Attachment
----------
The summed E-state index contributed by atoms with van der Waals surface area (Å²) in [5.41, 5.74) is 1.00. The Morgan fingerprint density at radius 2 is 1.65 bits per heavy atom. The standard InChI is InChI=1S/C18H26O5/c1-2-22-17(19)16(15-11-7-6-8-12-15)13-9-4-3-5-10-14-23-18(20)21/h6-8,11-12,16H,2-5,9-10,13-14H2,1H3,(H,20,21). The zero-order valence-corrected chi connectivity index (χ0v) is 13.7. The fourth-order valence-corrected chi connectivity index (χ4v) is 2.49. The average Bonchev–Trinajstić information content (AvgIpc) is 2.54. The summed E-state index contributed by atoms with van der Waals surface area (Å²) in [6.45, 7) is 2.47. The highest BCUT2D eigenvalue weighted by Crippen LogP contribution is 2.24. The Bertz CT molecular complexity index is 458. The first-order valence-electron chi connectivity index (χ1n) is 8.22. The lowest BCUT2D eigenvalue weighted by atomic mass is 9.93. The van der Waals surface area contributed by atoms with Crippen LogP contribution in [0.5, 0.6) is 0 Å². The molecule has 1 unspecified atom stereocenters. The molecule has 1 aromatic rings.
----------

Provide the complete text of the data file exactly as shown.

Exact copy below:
The summed E-state index contributed by atoms with van der Waals surface area (Å²) in [5.41, 5.74) is 1.00. The Morgan fingerprint density at radius 2 is 1.65 bits per heavy atom. The standard InChI is InChI=1S/C18H26O5/c1-2-22-17(19)16(15-11-7-6-8-12-15)13-9-4-3-5-10-14-23-18(20)21/h6-8,11-12,16H,2-5,9-10,13-14H2,1H3,(H,20,21). The zero-order valence-corrected chi connectivity index (χ0v) is 13.7. The fourth-order valence-corrected chi connectivity index (χ4v) is 2.49. The average Bonchev–Trinajstić information content (AvgIpc) is 2.54. The summed E-state index contributed by atoms with van der Waals surface area (Å²) in [6.45, 7) is 2.47. The highest BCUT2D eigenvalue weighted by Crippen LogP contribution is 2.24. The Bertz CT molecular complexity index is 458. The first-order valence-electron chi connectivity index (χ1n) is 8.22. The lowest BCUT2D eigenvalue weighted by atomic mass is 9.93. The van der Waals surface area contributed by atoms with Crippen LogP contribution in [0.5, 0.6) is 0 Å². The molecule has 1 unspecified atom stereocenters. The molecule has 1 aromatic rings.